The resolution which can be obtained in an imaging process is only one of a large number of criteria to be observed in an projection exposure process. Often it is desired to improve productivity of a manufacturing processes involving the projection objective. Specifically, it may be desired for economical reasons to maximize the number of substrates which can be exposed in a given time interval, e.g. to maximize the throughput of the projection exposure process.
The article “Optical Lithography—Thirty years and three orders of magnitude” by J. H. Bruning, SPIE vol. 3049, pages 14 to 27, describes the evolution of optical lithography tools in view of conflicting requirements regarding the resolution to be obtained and the rapid increase of substrate size to be exposed in the field of manufacturing integrated circuits. The author describes that industry moved from contact printing to projection printing in the early 1970's as the complexity of integrated circuits increased and defects became critical. After a time where full wafers where printed at 1:1 magnification, the rapid increase in wafer size was accommodated by annular field scanning using 1:1 imaging mirror systems. Further decreased linewidths requirements and overlay budgets forced the introduction of reduction “step-and-repeat” printing of small blocks of chips in the late 1970's. Further demands for smaller linewidths and larger chips have driven optical lithography to shorter wavelength and to scanning the chip in a “step-and-scan” printing mode. In both processes reduction projection objective have been used, starting with reduction ratios of 10:1 in the mid-1970's and tending to nowadays reduction ratios of 5:1 or 4:1.
Projection objectives for a step-and-repeat process, often denoted as “stepper lens” or “stepper objective”, are typically designed for a quadratic or a low aspect ratio rectangular effective image field. A popular all-refractive (dioptric) projection objective for a step-and-repeat process was designed for a 22 mm×27.4 mm effective image field centered around the optical axis and NA=0.60. Under these conditions, the circular area on the image side for which the projection objective must be sufficiently corrected has a diameter of about 35.1 mm corresponding to a maximum image field height Y′ of about 17.6 mm.
Scanning systems for a reduction step-and-scan process have been developed for cases where the maximum size of the effective image field is not sufficient to cover the desired size of the area to be exposed on the substrate, e.g. the area of the chip on a wafer. Using a slit-shaped effective image field having a high aspect ratio between the widths (perpendicular to the scanning direction) and the height (in scanning direction) allows to expose larger areas on the substrate by successively exposing adjacent areas on the substrate while the mask and the substrate are moved relatively to each other in a scanning direction.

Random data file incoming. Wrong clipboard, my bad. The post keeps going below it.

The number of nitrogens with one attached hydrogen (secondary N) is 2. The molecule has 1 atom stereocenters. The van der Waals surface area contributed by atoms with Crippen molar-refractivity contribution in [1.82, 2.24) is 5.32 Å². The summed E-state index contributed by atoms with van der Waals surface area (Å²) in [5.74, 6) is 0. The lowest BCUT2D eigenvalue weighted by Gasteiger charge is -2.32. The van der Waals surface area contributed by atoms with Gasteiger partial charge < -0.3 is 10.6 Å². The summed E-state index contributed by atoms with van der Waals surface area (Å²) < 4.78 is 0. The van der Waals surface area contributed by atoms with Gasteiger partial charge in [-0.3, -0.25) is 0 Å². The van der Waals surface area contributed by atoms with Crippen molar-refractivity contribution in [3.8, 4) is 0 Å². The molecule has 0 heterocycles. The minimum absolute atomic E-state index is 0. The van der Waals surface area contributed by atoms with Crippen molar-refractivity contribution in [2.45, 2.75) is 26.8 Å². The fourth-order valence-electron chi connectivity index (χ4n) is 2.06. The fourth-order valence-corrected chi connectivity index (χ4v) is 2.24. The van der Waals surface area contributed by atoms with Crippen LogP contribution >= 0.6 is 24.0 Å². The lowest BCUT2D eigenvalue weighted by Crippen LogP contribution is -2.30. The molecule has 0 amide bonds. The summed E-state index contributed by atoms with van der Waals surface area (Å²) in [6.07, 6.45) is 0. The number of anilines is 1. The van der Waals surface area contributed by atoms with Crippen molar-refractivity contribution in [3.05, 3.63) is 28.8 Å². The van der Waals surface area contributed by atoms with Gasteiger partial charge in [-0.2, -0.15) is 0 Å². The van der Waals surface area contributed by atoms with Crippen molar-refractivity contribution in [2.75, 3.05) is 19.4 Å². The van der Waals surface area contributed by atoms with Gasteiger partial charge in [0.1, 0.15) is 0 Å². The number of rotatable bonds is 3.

A popular all-refractive projection objective for a scanner-system was designed for a 26 mm×12 mm effective image field (effective image field diameter ca. 29 mm, maximum image field height ca. 14.5 mm) and an image-side numerical aperture NA=0.65. Due to the slit-shaped effective image field the maximum image field height Y′ for which the projection objective must be corrected is smaller than that needed for a low aspect ratio rectangular or a quadratic effective image field having the same width.
It is an object of the invention to provide a compact reduction projection objective that can be built with relatively small amounts of transparent optical material and allows a high throughput of exposed substrates. It is another object to provide compact large-field projection reduction objectives having moderate size.
As a solution to these and other objects, the invention, according to one formulation, provides a reduction projection objective for projection lithography comprising:
According to this aspect of the invention, at least one concave mirror is utilized in connection with transparent lenses to design a catadioptric reduction projection objective providing an effective image field substantially larger than effective image fields of conventional catadioptric projection objectives optimized for ultra high resolution, such as projection objective suitable for immersion lithography at NA>1. Including at least one concave mirror into a projection objective allows to obtain large field projection objectives having compact dimensions in the axial as well as in the radial direction with significant reduction in lens mass when compared to conventional refractive large field projection objectives. Further, providing a magnification ratio |β| such that the condition 1>|β|>0.25 holds for the magnification ratio |β| helps to secure large effective image fields.